New stations are planned for Alkimos, Eglinton and Yanchep to support population growth in the city’s north waste as part of the Yanchep Rail Extension. The WA Government has stated a benefit-cost ratio of 2.6 for the project.
The proposed Thornlie-Cockburn Link will involve the construction of two new train stations and the construction of a new passenger rail corridor which follows the Midland to Kwinana freight line. It aims to improve network connectivity and relieve pressure on existing interchanges, with a stated benefit-cost ratio of 1.2.
Projects on the Infrastructure Priority List are considered nationally significant investments that Australia needs over the next 15 years.
A range of factors in considered to classify a project as Priority or High Priority, including the scale of national productivity benefits, its strategic significance with the broader network and potential social impacts such as better integration of land use development.
Infrastructure Australia Acting Chief Executive Anna Chau said the METRONET rail projects is designed to address the problem of capacity constraints on Perth’s metropolitan rail network, which was previously highlighted as a Priority Initiative requiring action in the short term.
“Growing urban congestion in Greater Perth has been identified by Infrastructure Australia as a nationally significant problem, driven in part by the city’s limited public transport options and a tendency towards low-density development which has led to high car use compared to other Australian capital cities,” said Ms Chau.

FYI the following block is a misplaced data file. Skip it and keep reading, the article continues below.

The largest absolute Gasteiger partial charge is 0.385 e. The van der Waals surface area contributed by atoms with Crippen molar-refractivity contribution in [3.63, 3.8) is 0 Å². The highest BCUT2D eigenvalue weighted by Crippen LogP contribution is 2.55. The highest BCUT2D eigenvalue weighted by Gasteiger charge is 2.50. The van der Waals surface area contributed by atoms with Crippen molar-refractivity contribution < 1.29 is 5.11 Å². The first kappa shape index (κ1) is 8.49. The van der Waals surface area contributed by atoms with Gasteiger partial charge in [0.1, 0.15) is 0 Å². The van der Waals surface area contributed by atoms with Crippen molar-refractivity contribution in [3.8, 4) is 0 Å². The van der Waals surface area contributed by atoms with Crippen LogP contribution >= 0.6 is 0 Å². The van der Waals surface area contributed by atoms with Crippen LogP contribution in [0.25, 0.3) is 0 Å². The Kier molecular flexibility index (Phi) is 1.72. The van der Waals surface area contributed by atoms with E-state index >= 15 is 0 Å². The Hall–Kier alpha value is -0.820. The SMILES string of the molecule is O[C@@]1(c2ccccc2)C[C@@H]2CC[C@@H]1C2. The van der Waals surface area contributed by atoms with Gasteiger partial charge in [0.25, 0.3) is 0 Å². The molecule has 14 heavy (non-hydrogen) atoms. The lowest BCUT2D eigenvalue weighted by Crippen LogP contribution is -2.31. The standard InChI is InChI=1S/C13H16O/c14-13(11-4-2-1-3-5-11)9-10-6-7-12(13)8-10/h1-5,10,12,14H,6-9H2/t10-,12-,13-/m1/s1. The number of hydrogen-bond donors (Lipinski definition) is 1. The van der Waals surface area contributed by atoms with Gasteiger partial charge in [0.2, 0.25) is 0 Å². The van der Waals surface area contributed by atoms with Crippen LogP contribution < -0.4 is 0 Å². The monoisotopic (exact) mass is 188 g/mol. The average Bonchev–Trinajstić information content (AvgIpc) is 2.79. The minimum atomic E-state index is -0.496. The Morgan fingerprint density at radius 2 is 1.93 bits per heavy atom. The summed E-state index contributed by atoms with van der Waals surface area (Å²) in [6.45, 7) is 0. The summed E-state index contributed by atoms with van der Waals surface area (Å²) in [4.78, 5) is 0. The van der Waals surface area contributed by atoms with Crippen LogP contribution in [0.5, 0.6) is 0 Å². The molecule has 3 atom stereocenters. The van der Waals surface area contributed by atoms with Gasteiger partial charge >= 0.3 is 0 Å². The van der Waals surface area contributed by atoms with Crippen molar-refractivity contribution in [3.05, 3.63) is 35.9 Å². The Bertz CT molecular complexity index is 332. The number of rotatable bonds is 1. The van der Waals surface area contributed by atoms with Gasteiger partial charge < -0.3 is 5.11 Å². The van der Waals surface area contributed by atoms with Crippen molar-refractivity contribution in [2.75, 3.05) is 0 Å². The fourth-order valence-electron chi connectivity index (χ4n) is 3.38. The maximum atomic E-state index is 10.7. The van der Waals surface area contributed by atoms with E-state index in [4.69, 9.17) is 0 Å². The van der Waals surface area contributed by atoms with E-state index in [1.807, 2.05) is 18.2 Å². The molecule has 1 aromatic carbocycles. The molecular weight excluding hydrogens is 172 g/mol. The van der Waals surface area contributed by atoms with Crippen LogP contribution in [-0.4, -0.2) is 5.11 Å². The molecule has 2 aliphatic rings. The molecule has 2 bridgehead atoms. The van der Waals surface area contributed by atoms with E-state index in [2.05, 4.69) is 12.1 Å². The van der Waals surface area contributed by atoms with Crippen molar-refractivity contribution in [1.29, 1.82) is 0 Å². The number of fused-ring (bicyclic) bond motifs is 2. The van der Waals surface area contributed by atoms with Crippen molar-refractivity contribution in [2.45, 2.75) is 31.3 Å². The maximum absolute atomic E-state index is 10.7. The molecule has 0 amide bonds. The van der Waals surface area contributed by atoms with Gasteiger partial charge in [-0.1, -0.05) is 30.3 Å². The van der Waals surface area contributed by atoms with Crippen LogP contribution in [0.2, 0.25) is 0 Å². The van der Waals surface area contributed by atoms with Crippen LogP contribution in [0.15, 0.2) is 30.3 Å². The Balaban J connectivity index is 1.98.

“METRONET aims to increase the capacity and reach of Perth’s metropolitan rail network. As part of the overall program, the Yanchep Rail Extension and Thornlie-Cockburn Link will enable more people to use public transport and reduce pressure on the road network – something which will become increasingly critical as the city’s population grows.
“Perth’s population has grown strongly over the past 20 years, and is expected to increase from 2 million people in 2017 to 2.9 million people by 2031, and 3.5 million people by 2050. Creating more integrated transport networks will be essential to guard against congestion and overcrowding, and maintain Perth’s world-renowned liveability,” she said.